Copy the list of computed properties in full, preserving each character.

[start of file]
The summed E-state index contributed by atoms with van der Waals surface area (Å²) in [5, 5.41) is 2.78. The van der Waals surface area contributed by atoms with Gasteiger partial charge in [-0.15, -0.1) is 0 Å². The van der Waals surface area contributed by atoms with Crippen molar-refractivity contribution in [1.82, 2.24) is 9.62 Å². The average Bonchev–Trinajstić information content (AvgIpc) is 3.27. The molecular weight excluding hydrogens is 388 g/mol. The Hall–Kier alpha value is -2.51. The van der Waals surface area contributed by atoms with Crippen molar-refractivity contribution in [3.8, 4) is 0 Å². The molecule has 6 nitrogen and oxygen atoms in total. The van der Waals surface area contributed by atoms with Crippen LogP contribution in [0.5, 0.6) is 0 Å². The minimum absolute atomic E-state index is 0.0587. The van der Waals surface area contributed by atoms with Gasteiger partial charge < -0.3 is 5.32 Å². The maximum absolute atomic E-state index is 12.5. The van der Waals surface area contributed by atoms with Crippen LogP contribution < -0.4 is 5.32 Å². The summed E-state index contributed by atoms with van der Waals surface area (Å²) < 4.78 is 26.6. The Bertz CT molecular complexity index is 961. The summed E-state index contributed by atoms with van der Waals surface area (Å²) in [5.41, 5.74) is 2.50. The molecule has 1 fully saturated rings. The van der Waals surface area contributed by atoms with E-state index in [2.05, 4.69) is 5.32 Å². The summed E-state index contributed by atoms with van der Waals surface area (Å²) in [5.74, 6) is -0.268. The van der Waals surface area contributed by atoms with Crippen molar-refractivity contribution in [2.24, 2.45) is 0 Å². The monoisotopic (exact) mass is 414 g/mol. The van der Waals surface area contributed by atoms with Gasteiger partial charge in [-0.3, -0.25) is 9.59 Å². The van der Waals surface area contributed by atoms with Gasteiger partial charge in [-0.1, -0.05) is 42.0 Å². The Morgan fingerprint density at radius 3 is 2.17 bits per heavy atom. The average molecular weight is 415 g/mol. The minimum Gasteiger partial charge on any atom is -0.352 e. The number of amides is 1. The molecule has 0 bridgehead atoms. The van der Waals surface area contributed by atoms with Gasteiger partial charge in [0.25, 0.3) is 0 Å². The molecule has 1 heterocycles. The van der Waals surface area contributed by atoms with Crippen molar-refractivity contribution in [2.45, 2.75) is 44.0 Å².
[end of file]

The summed E-state index contributed by atoms with van der Waals surface area (Å²) in [5, 5.41) is 2.78. The van der Waals surface area contributed by atoms with Gasteiger partial charge in [-0.15, -0.1) is 0 Å². The van der Waals surface area contributed by atoms with Crippen molar-refractivity contribution in [1.82, 2.24) is 9.62 Å². The average Bonchev–Trinajstić information content (AvgIpc) is 3.27. The molecular weight excluding hydrogens is 388 g/mol. The Hall–Kier alpha value is -2.51. The van der Waals surface area contributed by atoms with Crippen molar-refractivity contribution in [3.8, 4) is 0 Å². The molecule has 6 nitrogen and oxygen atoms in total. The van der Waals surface area contributed by atoms with Crippen LogP contribution in [0.5, 0.6) is 0 Å². The minimum absolute atomic E-state index is 0.0587. The van der Waals surface area contributed by atoms with Gasteiger partial charge < -0.3 is 5.32 Å². The maximum absolute atomic E-state index is 12.5. The van der Waals surface area contributed by atoms with Crippen LogP contribution < -0.4 is 5.32 Å². The summed E-state index contributed by atoms with van der Waals surface area (Å²) < 4.78 is 26.6. The Bertz CT molecular complexity index is 961. The summed E-state index contributed by atoms with van der Waals surface area (Å²) in [5.41, 5.74) is 2.50. The molecule has 1 fully saturated rings. The van der Waals surface area contributed by atoms with E-state index in [2.05, 4.69) is 5.32 Å². The summed E-state index contributed by atoms with van der Waals surface area (Å²) in [5.74, 6) is -0.268. The van der Waals surface area contributed by atoms with Crippen molar-refractivity contribution in [2.24, 2.45) is 0 Å². The monoisotopic (exact) mass is 414 g/mol. The van der Waals surface area contributed by atoms with Gasteiger partial charge in [-0.3, -0.25) is 9.59 Å². The van der Waals surface area contributed by atoms with Gasteiger partial charge in [-0.1, -0.05) is 42.0 Å². The Morgan fingerprint density at radius 3 is 2.17 bits per heavy atom. The average molecular weight is 415 g/mol. The minimum Gasteiger partial charge on any atom is -0.352 e. The number of amides is 1. The molecule has 0 bridgehead atoms. The van der Waals surface area contributed by atoms with Gasteiger partial charge in [0.25, 0.3) is 0 Å². The molecule has 1 heterocycles. The van der Waals surface area contributed by atoms with Crippen molar-refractivity contribution in [2.45, 2.75) is 44.0 Å².